## lm(formula = df$absBP ~ df$logSF)
##
## Coefficients:
## (Intercept) df$logSF
## 0.3205 0.1249
```

This yields two main outputs. Let’s store this result using a new variable `res`

, which is short for **results**.

```
<- lm(A3_second$absBP ~ A3_second$logSF)
res summary(res)
```

```
##
## Call:
## lm(formula = A3_second$absBP ~ A3_second$logSF)
##
## Residuals:
## 1 2 3 4 5
## 0.1930 -0.1310 -0.1270 -0.1251 0.1900
##
## Coefficients:
## Estimate Std. Error t value Pr(>|t|)
## (Intercept) 0.30461 0.11058 2.755 0.07046 .
## A3_second$logSF 0.45815 0.06384 7.176 0.00557 **
## ---
## Signif. codes: 0 '***' 0.001 '**' 0.01 '*' 0.05 '.' 0.1 ' ' 1
##
## Residual standard error: 0.2019 on 3 degrees of freedom
## Multiple R-squared: 0.945, Adjusted R-squared: 0.9266
## F-statistic: 51.5 on 1 and 3 DF, p-value: 0.005574
```

`summary()`

is a function that prints all the outputs from a given model object. Here, the model object is `res`

, which has been created using the `lm()`

function. When using `lm()`

, it is advisable to always store the results and print the results using `summary()`

. For more information about `summary()`

, please check out `?summary`

.

We see that the y-intercept \(b\) is 0.3046 under the column `Estimate`

. We also see that the slope \(m\) is 0.4582 under the column `Estimate`

. You can ignore all the other values for now.

Let’s visualize the data of A3 and fit a linear slope.

```
%>% ggplot(aes(x = logSF, y = absBP)) +
A3_second geom_point() +
geom_abline(slope = 0.4582, intercept = 0.3046)
```

Instead of writing the slope and intercept manually, we can subset these values using `$`

.

`$coefficients res`

```
## (Intercept) A3_second$logSF
## 0.3046126 0.4581507
```

The first value is the intercept. Therefore use `[[1]]`

to subset the intercept.

`$coefficients[[1]] res`

`## [1] 0.3046126`

You can also subset the slope using `[[2]]`

.

`$coefficients[[2]] res`

`## [1] 0.4581507`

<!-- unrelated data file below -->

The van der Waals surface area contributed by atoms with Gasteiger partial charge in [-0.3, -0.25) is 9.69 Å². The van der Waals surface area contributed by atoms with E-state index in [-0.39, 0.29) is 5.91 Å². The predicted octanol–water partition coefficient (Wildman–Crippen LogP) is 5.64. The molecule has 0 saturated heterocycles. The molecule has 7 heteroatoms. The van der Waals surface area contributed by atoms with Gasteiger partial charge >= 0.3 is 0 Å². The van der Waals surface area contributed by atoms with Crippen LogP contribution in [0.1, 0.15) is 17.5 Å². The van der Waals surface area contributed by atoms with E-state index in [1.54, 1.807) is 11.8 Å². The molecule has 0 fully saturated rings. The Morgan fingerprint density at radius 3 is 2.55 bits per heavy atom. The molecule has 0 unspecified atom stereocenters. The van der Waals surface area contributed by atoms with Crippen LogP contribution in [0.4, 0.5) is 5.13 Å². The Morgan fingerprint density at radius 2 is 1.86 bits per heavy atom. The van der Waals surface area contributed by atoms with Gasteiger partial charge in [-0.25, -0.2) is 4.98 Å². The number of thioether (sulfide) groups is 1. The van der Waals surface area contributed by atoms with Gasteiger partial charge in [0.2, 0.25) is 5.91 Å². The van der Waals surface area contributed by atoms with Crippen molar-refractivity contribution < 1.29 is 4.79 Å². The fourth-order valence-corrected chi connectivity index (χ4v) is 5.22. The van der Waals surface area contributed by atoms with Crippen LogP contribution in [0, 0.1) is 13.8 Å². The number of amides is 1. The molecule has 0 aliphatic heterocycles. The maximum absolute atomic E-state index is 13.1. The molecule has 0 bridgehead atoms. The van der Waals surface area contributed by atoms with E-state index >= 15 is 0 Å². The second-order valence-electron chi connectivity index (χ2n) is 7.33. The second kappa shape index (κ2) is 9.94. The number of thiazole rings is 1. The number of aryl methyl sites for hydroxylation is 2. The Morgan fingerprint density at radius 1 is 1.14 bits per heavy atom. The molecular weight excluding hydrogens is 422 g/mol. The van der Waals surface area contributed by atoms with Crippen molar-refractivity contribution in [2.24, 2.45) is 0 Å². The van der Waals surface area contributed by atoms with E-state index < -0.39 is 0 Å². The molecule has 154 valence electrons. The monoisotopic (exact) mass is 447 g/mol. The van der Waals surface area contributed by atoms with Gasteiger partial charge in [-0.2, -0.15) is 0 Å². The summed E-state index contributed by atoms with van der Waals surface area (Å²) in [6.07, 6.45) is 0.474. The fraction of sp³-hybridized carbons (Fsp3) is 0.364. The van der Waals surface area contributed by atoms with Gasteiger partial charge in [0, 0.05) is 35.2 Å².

Now let’s plot the graph again and label the y-intercept as well.
A separate data frame `y_int`

containing the y-intercept is created below. The code below is a bit challenging, so please use `?`

to figure out each function if you are not sure.

```
<- data.frame(logSF = 0, absBP = res$coefficients[[1]])
y_int
%>% ggplot(aes(x = logSF, y = absBP)) +
A3_second geom_point(size = 3) +
geom_abline(slope = res$coefficients[[2]],
intercept = res$coefficients[[1]]) +
geom_point(data = y_int, color = sm_color('red'), size = 3) +
sm_corr_theme() +
annotate('text', x = 0, y = 1.2, size = 3.5,
label = paste('Slope =',round(res$coefficients[[2]],2))) +
annotate('text', x = 0, y = 0.9, size = 3.5,
label = paste('Intercept =', round(res$coefficients[[1]],2)))
```

In summary, you can compute the slope of a linear function between \(y\) and \(x\) and using `lm()`

, where you use `~`

to describe the relationship. You also need to use `$`

to subset the slopes directly.

## 7.2 Calculating slopes of all subjects, groups and conditions

Now that we know how to compute slope for each subject, let’s calculate slopes of our entire dataset.

` df`

```
## # A tibble: 200 x 6
## Subject absBP SF Group Condition logSF
## <chr> <dbl> <dbl> <fct> <fct> <dbl>
## 1 A1 0.0747 0.5 Amblyopia One -1
## 2 A1 0.678 1 Amblyopia One 0
## 3 A1 0.868 2 Amblyopia One 1
## 4 A1 1.45 4 Amblyopia One 2
## 5 A1 0.868 8 Amblyopia One 3
## 6 A10 0.139 0.5 Amblyopia One -1
## 7 A10 0.448 1 Amblyopia One 0
## 8 A10 0.667 2 Amblyopia One 1
## 9 A10 1.12 4 Amblyopia One 2
## 10 A10 1.70 8 Amblyopia One 3
## # ... with 190 more rows
```

We see that there are 20 subjects total, each of which has completed two conditions. So there are 40 slopes to calculate! Does that mean we need to use `lm()`

40 times?

The answer is **no**. **smplot** has a function `sm_slope_list()`

that returns a dataframe of slopes from **linear regression**. It works similarly to `sm_auc_list()`

.

`data`

= this argument requires the variable that stores the data frame. In our case, it is`df`

.`subjects`

= this argument requires the name of the column of the data frame that contains subjects. It must strings, ex.`'Subject'`

, not`Subject`

.`groups`

= this argument requires the name of the column of the data frame that contains each group. In this example, there is no group. An example would be`Group`

column that contains two groups:`Normal`

and`Amblyopia`

.`conditions`

= this argument requires name of the column of the data frame that contains each condition. In our example, the two conditions are`One`